By Stephen Hawkes
BBC News Online
As the government gives the green light to internet-only pharmacies in England, BBC News Online looks at how unscrupulous online pharmacies in the US could be putting people's health at risk.
There are risks in buying drugs online
The UK's Department of Health has promised there will be strict restrictions to ensure internet-only pharmacies provided a professional service.
And in the US, there have been concerns raised about certain operators.
In the first six months of 2004, researchers working for the US Government ordered drugs - including "highly addictive narcotic painkillers" - from 90 internet pharmacies, by posing as patients.
One out of every two supplied them without asking for a prescription.
And one out of every three that supplied them did so without instructions for use.
Most of the drugs received were unapproved for sale in the US.
Thirteen of the orders were "shipped improperly, packaged unconventionally, or arrived damaged".
Tests revealed four of the pharmacies had sent counterfeit versions of brand-name drugs.
Others sent return addresses that, when traced, turned out to be private residences
And six took more than $700 (£384) of the "patients'" money but sent them nothing at all.
But the possibility of being ripped off has not halted internet pharmacies' growing popularity in the US.
In response to concern about public safety, the US National Association of Boards of Pharmacy (NABP) developed the Verified Internet Pharmacy Practice Sites (Vipps) programme in the spring of 1999.
To be Vipps certified, a pharmacy must comply with the licensing and inspection requirements of their state and each state to which they supply drugs.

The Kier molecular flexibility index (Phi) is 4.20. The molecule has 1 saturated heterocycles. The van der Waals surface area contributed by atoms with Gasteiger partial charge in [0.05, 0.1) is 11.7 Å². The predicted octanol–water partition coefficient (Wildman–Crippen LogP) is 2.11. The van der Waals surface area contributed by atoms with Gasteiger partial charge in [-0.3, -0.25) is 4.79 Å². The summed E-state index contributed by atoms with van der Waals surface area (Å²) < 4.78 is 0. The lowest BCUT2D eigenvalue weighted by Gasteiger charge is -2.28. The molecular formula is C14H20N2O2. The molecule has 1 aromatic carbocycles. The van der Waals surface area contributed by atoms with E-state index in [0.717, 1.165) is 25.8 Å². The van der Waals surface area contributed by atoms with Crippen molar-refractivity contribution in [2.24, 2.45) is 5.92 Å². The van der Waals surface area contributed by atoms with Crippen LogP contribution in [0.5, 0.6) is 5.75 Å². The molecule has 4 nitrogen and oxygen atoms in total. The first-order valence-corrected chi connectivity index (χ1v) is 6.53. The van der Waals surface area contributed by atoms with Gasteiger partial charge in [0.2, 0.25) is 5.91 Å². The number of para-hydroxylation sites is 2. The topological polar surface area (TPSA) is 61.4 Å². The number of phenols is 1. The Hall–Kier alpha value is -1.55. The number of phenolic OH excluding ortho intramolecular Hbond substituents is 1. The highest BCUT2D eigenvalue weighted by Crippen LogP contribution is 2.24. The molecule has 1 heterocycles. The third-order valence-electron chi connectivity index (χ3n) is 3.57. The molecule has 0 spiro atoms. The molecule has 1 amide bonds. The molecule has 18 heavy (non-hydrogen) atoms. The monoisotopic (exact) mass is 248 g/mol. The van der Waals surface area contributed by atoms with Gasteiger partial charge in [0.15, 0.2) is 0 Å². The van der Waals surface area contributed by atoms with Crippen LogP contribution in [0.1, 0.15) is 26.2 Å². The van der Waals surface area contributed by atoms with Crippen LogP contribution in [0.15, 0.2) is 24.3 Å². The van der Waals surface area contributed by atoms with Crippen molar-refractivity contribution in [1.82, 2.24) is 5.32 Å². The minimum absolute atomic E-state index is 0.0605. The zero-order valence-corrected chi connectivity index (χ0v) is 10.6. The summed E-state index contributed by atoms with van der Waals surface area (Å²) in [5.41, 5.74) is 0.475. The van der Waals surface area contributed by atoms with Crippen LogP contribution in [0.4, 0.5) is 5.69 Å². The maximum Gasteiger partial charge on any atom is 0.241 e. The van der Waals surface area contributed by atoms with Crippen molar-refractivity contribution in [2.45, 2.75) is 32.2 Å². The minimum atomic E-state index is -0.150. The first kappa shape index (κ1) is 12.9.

Pharmacies displaying the Vipps hyperlink on their websites must satisfy NABP criteria including "patient rights to privacy, authentication and security of prescription orders, adherence to a recognized quality assurance policy, and provision of meaningful consultation between patients and pharmacists".
But most patients remain unaware of the risks of using uncertified internet pharmacies.
Last month, a US National Consumers League (NCL) survey of 1,013 adults conducted by Opinion Research Corporation found 15% - and one out of every four of those aged above 54 - had bought prescription drugs online.
Most of those who had, admitted there was no way of telling if they were genuine.
And 12% of them said they had "never or almost never" had a prescription from their doctors for the drugs they were buying.
One out of every three said they had been given a prescription by an online doctor.
And almost as many said they had not been asked for a prescription at all.
NCL president Linda F Golodner said: "Getting fooled by counterfeit drugs could mean wasting your money on ineffective medicine - but it could also mean taking grave health risks with drugs that aren't what they pretend to be."
Leading drug company Pfizer has also warned about the dangers of buying medicines over the internet.
A spokesman said: "In one case which came to light, one man in China was dealing in counterfeit Viagra, supplying over a quarter of a million pills a month.
"He had infiltrated about nine European and Middle Eastern countries and around 10 US states."